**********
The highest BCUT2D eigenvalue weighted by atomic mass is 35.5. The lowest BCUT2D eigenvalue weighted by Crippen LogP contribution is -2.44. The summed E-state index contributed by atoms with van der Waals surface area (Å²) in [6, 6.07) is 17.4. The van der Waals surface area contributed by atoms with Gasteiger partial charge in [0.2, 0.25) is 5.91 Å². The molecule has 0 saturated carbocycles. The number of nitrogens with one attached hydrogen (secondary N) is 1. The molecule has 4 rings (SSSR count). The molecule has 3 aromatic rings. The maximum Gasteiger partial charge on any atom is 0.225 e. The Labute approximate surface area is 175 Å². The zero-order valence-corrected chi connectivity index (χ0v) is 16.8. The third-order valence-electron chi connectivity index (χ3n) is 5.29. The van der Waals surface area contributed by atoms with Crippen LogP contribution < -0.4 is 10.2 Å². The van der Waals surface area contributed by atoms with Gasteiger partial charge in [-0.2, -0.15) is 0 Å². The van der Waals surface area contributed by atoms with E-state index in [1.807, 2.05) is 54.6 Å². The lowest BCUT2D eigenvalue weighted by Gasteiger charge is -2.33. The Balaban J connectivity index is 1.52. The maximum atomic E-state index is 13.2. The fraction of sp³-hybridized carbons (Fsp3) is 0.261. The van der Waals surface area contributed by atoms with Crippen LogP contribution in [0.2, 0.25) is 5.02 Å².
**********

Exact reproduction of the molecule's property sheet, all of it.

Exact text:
The highest BCUT2D eigenvalue weighted by atomic mass is 35.5. The lowest BCUT2D eigenvalue weighted by Crippen LogP contribution is -2.44. The summed E-state index contributed by atoms with van der Waals surface area (Å²) in [6, 6.07) is 17.4. The van der Waals surface area contributed by atoms with Gasteiger partial charge in [0.2, 0.25) is 5.91 Å². The molecule has 0 saturated carbocycles. The number of nitrogens with one attached hydrogen (secondary N) is 1. The molecule has 4 rings (SSSR count). The molecule has 3 aromatic rings. The maximum Gasteiger partial charge on any atom is 0.225 e. The Labute approximate surface area is 175 Å². The zero-order valence-corrected chi connectivity index (χ0v) is 16.8. The third-order valence-electron chi connectivity index (χ3n) is 5.29. The van der Waals surface area contributed by atoms with Crippen LogP contribution < -0.4 is 10.2 Å². The van der Waals surface area contributed by atoms with Gasteiger partial charge in [-0.2, -0.15) is 0 Å². The van der Waals surface area contributed by atoms with E-state index in [1.807, 2.05) is 54.6 Å². The lowest BCUT2D eigenvalue weighted by Gasteiger charge is -2.33. The Balaban J connectivity index is 1.52. The maximum atomic E-state index is 13.2. The fraction of sp³-hybridized carbons (Fsp3) is 0.261. The van der Waals surface area contributed by atoms with Crippen LogP contribution in [0.2, 0.25) is 5.02 Å².